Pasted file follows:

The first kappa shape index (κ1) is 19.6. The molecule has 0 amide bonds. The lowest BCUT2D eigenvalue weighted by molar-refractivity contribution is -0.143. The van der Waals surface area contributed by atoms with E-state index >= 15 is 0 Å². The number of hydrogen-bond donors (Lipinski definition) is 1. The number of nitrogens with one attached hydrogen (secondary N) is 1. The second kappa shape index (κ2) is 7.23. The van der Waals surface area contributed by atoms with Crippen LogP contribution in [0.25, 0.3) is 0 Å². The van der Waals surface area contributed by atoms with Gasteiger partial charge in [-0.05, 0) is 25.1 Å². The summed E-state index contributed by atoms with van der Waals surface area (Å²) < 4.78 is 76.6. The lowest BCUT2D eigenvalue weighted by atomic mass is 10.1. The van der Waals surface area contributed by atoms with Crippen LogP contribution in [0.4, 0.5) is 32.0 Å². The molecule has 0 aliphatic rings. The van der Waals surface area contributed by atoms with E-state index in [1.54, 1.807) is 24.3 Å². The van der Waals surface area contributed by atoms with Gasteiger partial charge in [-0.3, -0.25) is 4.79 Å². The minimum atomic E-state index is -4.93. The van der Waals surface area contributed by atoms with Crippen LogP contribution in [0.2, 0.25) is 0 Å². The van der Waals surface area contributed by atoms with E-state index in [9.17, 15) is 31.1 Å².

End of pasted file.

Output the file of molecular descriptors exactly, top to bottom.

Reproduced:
The first kappa shape index (κ1) is 19.6. The molecule has 0 amide bonds. The lowest BCUT2D eigenvalue weighted by molar-refractivity contribution is -0.143. The van der Waals surface area contributed by atoms with E-state index >= 15 is 0 Å². The number of hydrogen-bond donors (Lipinski definition) is 1. The number of nitrogens with one attached hydrogen (secondary N) is 1. The second kappa shape index (κ2) is 7.23. The van der Waals surface area contributed by atoms with Crippen LogP contribution in [0.25, 0.3) is 0 Å². The van der Waals surface area contributed by atoms with Gasteiger partial charge in [-0.05, 0) is 25.1 Å². The summed E-state index contributed by atoms with van der Waals surface area (Å²) < 4.78 is 76.6. The lowest BCUT2D eigenvalue weighted by atomic mass is 10.1. The van der Waals surface area contributed by atoms with Crippen LogP contribution in [0.4, 0.5) is 32.0 Å². The molecule has 0 aliphatic rings. The van der Waals surface area contributed by atoms with E-state index in [1.54, 1.807) is 24.3 Å². The van der Waals surface area contributed by atoms with Gasteiger partial charge in [-0.3, -0.25) is 4.79 Å². The minimum atomic E-state index is -4.93. The van der Waals surface area contributed by atoms with Crippen LogP contribution in [0.2, 0.25) is 0 Å². The van der Waals surface area contributed by atoms with E-state index in [9.17, 15) is 31.1 Å².